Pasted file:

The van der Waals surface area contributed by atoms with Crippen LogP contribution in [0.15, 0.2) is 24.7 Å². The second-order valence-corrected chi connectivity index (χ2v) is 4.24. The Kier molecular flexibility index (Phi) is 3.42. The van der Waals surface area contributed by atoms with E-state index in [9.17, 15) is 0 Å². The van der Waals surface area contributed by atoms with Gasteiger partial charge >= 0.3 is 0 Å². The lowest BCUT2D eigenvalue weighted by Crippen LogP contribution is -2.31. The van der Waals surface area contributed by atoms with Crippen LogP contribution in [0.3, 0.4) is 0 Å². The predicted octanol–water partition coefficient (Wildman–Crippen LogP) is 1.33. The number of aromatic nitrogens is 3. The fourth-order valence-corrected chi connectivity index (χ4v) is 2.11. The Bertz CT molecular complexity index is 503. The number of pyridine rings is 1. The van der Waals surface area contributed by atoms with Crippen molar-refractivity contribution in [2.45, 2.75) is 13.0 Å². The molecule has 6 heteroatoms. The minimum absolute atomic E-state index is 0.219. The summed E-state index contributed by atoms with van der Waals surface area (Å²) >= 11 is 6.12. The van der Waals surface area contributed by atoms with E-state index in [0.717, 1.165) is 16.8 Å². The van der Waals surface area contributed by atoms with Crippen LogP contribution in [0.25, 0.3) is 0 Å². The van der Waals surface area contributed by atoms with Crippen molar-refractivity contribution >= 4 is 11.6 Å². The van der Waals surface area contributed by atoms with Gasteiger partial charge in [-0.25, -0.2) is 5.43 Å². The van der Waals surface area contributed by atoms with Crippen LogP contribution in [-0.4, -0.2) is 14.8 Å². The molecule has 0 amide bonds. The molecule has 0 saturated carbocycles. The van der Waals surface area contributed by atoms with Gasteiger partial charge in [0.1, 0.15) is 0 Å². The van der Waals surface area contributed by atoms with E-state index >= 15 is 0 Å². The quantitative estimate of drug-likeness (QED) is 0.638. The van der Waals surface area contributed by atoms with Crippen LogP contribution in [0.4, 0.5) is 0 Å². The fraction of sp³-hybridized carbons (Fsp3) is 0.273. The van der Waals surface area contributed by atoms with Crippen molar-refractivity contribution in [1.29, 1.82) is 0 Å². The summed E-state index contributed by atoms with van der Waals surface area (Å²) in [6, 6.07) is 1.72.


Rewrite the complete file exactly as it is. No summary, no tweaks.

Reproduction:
The van der Waals surface area contributed by atoms with Crippen LogP contribution in [0.15, 0.2) is 24.7 Å². The second-order valence-corrected chi connectivity index (χ2v) is 4.24. The Kier molecular flexibility index (Phi) is 3.42. The van der Waals surface area contributed by atoms with E-state index in [9.17, 15) is 0 Å². The van der Waals surface area contributed by atoms with Gasteiger partial charge >= 0.3 is 0 Å². The lowest BCUT2D eigenvalue weighted by Crippen LogP contribution is -2.31. The van der Waals surface area contributed by atoms with Crippen LogP contribution in [0.3, 0.4) is 0 Å². The predicted octanol–water partition coefficient (Wildman–Crippen LogP) is 1.33. The number of aromatic nitrogens is 3. The fourth-order valence-corrected chi connectivity index (χ4v) is 2.11. The Bertz CT molecular complexity index is 503. The number of pyridine rings is 1. The van der Waals surface area contributed by atoms with Crippen molar-refractivity contribution in [2.45, 2.75) is 13.0 Å². The molecule has 6 heteroatoms. The minimum absolute atomic E-state index is 0.219. The summed E-state index contributed by atoms with van der Waals surface area (Å²) >= 11 is 6.12. The van der Waals surface area contributed by atoms with E-state index in [0.717, 1.165) is 16.8 Å². The van der Waals surface area contributed by atoms with Crippen LogP contribution in [0.25, 0.3) is 0 Å². The van der Waals surface area contributed by atoms with Crippen molar-refractivity contribution >= 4 is 11.6 Å². The van der Waals surface area contributed by atoms with Gasteiger partial charge in [-0.25, -0.2) is 5.43 Å². The van der Waals surface area contributed by atoms with Crippen LogP contribution in [-0.4, -0.2) is 14.8 Å². The molecule has 0 amide bonds. The molecule has 0 saturated carbocycles. The van der Waals surface area contributed by atoms with Gasteiger partial charge in [0.1, 0.15) is 0 Å². The van der Waals surface area contributed by atoms with E-state index >= 15 is 0 Å². The quantitative estimate of drug-likeness (QED) is 0.638. The van der Waals surface area contributed by atoms with Crippen LogP contribution in [0.4, 0.5) is 0 Å². The fraction of sp³-hybridized carbons (Fsp3) is 0.273. The van der Waals surface area contributed by atoms with Crippen molar-refractivity contribution in [1.29, 1.82) is 0 Å². The summed E-state index contributed by atoms with van der Waals surface area (Å²) in [6, 6.07) is 1.72.